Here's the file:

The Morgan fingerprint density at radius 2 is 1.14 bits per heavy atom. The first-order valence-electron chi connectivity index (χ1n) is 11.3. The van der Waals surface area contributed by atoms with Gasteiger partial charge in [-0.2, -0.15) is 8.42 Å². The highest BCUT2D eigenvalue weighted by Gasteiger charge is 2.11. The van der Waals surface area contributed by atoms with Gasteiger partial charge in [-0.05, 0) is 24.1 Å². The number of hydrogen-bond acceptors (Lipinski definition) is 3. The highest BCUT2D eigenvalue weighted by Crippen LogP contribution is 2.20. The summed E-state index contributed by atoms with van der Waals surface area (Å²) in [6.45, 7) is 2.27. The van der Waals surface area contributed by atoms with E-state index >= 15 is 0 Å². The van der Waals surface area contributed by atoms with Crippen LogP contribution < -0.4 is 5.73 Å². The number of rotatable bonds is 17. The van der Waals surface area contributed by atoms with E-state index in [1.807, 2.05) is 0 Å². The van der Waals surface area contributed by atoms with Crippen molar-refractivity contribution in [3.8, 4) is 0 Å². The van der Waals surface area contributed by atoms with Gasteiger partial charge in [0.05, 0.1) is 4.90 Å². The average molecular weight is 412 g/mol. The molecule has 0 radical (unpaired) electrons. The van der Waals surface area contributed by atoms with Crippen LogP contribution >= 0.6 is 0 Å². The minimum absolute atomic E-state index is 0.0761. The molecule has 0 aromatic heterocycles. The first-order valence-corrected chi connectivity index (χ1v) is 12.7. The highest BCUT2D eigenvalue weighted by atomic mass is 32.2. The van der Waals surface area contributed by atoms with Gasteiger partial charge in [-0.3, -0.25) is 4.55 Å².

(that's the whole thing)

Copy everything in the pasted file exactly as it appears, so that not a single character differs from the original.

The Morgan fingerprint density at radius 2 is 1.14 bits per heavy atom. The first-order valence-electron chi connectivity index (χ1n) is 11.3. The van der Waals surface area contributed by atoms with Gasteiger partial charge in [-0.2, -0.15) is 8.42 Å². The highest BCUT2D eigenvalue weighted by Gasteiger charge is 2.11. The van der Waals surface area contributed by atoms with Gasteiger partial charge in [-0.05, 0) is 24.1 Å². The number of hydrogen-bond acceptors (Lipinski definition) is 3. The highest BCUT2D eigenvalue weighted by Crippen LogP contribution is 2.20. The summed E-state index contributed by atoms with van der Waals surface area (Å²) in [6.45, 7) is 2.27. The van der Waals surface area contributed by atoms with E-state index >= 15 is 0 Å². The van der Waals surface area contributed by atoms with Crippen LogP contribution < -0.4 is 5.73 Å². The number of rotatable bonds is 17. The van der Waals surface area contributed by atoms with E-state index in [1.807, 2.05) is 0 Å². The van der Waals surface area contributed by atoms with Crippen molar-refractivity contribution in [3.8, 4) is 0 Å². The van der Waals surface area contributed by atoms with Gasteiger partial charge in [0.05, 0.1) is 4.90 Å². The average molecular weight is 412 g/mol. The molecule has 0 radical (unpaired) electrons. The van der Waals surface area contributed by atoms with Crippen LogP contribution >= 0.6 is 0 Å². The minimum absolute atomic E-state index is 0.0761. The molecule has 0 aromatic heterocycles. The first-order valence-corrected chi connectivity index (χ1v) is 12.7. The highest BCUT2D eigenvalue weighted by atomic mass is 32.2. The van der Waals surface area contributed by atoms with Gasteiger partial charge in [-0.3, -0.25) is 4.55 Å².